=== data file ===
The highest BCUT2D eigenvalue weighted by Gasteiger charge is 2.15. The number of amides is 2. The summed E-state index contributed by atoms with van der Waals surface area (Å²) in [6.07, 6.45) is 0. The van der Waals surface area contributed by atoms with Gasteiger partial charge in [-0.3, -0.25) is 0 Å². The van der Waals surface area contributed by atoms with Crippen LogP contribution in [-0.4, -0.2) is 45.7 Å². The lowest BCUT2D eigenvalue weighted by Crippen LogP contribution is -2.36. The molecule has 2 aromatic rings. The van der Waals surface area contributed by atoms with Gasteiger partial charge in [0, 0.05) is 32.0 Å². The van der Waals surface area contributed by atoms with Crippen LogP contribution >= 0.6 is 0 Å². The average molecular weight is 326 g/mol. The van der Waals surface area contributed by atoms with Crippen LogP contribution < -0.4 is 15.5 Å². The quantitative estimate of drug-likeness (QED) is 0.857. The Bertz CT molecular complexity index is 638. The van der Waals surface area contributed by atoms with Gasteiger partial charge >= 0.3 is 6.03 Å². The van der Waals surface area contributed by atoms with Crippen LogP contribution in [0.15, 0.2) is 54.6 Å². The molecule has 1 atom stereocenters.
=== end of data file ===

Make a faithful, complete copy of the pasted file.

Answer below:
The highest BCUT2D eigenvalue weighted by Gasteiger charge is 2.15. The number of amides is 2. The summed E-state index contributed by atoms with van der Waals surface area (Å²) in [6.07, 6.45) is 0. The van der Waals surface area contributed by atoms with Gasteiger partial charge in [-0.3, -0.25) is 0 Å². The van der Waals surface area contributed by atoms with Crippen LogP contribution in [-0.4, -0.2) is 45.7 Å². The lowest BCUT2D eigenvalue weighted by Crippen LogP contribution is -2.36. The molecule has 2 aromatic rings. The van der Waals surface area contributed by atoms with Gasteiger partial charge in [0, 0.05) is 32.0 Å². The van der Waals surface area contributed by atoms with Crippen LogP contribution >= 0.6 is 0 Å². The average molecular weight is 326 g/mol. The van der Waals surface area contributed by atoms with Crippen LogP contribution < -0.4 is 15.5 Å². The quantitative estimate of drug-likeness (QED) is 0.857. The Bertz CT molecular complexity index is 638. The van der Waals surface area contributed by atoms with Gasteiger partial charge >= 0.3 is 6.03 Å². The van der Waals surface area contributed by atoms with Crippen LogP contribution in [0.15, 0.2) is 54.6 Å². The molecule has 1 atom stereocenters.